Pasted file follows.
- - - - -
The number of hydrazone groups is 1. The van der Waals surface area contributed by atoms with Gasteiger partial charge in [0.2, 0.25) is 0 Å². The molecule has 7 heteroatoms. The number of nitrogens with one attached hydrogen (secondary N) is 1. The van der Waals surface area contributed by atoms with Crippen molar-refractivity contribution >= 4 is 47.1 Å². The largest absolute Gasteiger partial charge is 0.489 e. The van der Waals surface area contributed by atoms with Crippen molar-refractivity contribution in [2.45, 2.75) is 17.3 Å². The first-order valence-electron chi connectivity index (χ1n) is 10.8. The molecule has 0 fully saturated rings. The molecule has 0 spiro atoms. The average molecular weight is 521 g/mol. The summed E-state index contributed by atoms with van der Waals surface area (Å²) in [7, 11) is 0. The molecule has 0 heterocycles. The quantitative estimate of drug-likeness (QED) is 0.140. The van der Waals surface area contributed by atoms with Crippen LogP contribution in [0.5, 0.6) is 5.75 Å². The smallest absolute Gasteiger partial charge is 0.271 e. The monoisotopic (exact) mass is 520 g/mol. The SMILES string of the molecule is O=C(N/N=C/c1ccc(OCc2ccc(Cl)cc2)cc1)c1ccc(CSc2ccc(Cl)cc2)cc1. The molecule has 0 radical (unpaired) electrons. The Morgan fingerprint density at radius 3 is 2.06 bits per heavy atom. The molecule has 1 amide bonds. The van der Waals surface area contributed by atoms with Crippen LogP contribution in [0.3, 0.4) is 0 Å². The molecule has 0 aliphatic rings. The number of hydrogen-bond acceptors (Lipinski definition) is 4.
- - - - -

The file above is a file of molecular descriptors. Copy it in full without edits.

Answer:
The number of hydrazone groups is 1. The van der Waals surface area contributed by atoms with Gasteiger partial charge in [0.2, 0.25) is 0 Å². The molecule has 7 heteroatoms. The number of nitrogens with one attached hydrogen (secondary N) is 1. The van der Waals surface area contributed by atoms with Crippen molar-refractivity contribution >= 4 is 47.1 Å². The largest absolute Gasteiger partial charge is 0.489 e. The van der Waals surface area contributed by atoms with Crippen molar-refractivity contribution in [2.45, 2.75) is 17.3 Å². The first-order valence-electron chi connectivity index (χ1n) is 10.8. The molecule has 0 fully saturated rings. The molecule has 0 spiro atoms. The average molecular weight is 521 g/mol. The summed E-state index contributed by atoms with van der Waals surface area (Å²) in [7, 11) is 0. The molecule has 0 heterocycles. The quantitative estimate of drug-likeness (QED) is 0.140. The van der Waals surface area contributed by atoms with Crippen LogP contribution in [0.5, 0.6) is 5.75 Å². The smallest absolute Gasteiger partial charge is 0.271 e. The monoisotopic (exact) mass is 520 g/mol. The SMILES string of the molecule is O=C(N/N=C/c1ccc(OCc2ccc(Cl)cc2)cc1)c1ccc(CSc2ccc(Cl)cc2)cc1. The molecule has 0 radical (unpaired) electrons. The Morgan fingerprint density at radius 3 is 2.06 bits per heavy atom. The molecule has 1 amide bonds. The van der Waals surface area contributed by atoms with Crippen LogP contribution in [0.3, 0.4) is 0 Å². The molecule has 0 aliphatic rings. The number of hydrogen-bond acceptors (Lipinski definition) is 4.